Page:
Commissioner's Directive 550 Inmate Accommodation requires that, when an offender is being considered for double bunking, a double-bunking placement assessment must be completed prior to each placement.21

Of the 216 double-bunked offenders' files we reviewed, 56% (120 of 216) had a double-bunking placement assessment on file for their current cellmate.

In addition to the requirement that an assessment be made, the individual completing the assessment must consider the following criteria when completing the assessment:

  • compatibility
  • vulnerability
  • predatory/permissive behaviour
  • preventative security considerations
  • medical information
  • criminal profile
  • psychological information.22

We found that 73% (94 of 120) of the files with a current assessment on file showed evidence that all of the criteria were considered prior to the offender being double bunked. While reviewing the templates developed by each site, it became evident that additional guidance is needed to ensure that staff evaluates each of the criteria in a consistent manner. We found that at some sites, the template being used for the double-bunking assessment was missing one or more of the required criteria and, as a result, their assessments were considered incomplete.

The completion of a double-bunking assessment for each offender when new cellmates are being considered is critical to ensuring that all relevant information is evaluated prior to placing two offenders in the same cell. Although it is not possible to predict all conflicts and violence between double-bunked offenders, completing the assessments will help identify potential areas of concern.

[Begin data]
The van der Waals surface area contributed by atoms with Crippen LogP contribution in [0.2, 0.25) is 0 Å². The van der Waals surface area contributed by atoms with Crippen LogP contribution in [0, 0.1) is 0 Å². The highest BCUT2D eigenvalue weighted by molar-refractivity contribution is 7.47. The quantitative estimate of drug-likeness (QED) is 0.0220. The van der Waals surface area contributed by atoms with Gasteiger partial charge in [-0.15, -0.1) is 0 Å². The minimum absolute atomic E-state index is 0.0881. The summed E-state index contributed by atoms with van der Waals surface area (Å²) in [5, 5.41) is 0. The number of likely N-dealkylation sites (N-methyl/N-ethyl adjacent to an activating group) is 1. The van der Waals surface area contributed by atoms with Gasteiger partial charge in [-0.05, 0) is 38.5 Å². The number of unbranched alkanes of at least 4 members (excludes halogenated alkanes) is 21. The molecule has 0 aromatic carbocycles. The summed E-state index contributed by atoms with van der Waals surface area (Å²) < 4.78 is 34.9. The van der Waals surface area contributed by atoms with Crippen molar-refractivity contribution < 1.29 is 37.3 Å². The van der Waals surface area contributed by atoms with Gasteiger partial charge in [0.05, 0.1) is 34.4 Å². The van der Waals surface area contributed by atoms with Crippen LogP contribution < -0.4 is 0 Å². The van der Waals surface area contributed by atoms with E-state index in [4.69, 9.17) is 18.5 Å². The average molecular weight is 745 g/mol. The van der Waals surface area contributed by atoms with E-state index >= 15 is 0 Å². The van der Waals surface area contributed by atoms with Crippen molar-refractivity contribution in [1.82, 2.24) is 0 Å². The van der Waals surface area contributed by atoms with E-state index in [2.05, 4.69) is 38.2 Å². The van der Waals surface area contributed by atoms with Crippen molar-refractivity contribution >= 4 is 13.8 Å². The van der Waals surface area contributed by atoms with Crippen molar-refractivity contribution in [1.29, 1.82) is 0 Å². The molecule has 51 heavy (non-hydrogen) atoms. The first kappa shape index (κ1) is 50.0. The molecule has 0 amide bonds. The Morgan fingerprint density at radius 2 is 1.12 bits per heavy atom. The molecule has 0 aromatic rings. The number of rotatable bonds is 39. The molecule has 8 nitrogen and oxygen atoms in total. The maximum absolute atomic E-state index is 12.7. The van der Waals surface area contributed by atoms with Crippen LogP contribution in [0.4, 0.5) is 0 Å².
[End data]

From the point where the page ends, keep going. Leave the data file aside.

In discussions with sites that had double-bunked offenders, we were informed that a standard double-bunking assessment form has not been provided by NHQ. As a result, it has been left to the regions and/or each site to create its own form. For example, the Ontario region completed a review of double bunking and subsequently developed and provided a standard double-bunking assessment template to each site in the region.

As many of the sites visited have created their own templates, we found that each of the sites had elements of a good template. These elements include the names of all offenders being considered for double bunking; the date each offender being considered for double bunking was interviewed; all seven criteria identified, with points to consider for each criteria; and questions on whether the offender has any identified incompatibles or has been co-convicted, since both of these situations require additional attention when considering an offender's cell placement.

Double bunks installed at all sites visited were properly approved.

Commissioner's Directive 550 Inmate Accommodation and policy bulletin 315 require that approval be obtained prior to a site increasing its double-bunking capacity. In regions where less than 20% of the overall rated capacity is double-bunked, the RDC is required to approve any increases to the number of double bunks, while in regions where more than 20% of the offender population is double-bunked, the Commissioner's approval is required. All nine sites visited where double bunking was being used had proper approvals in place.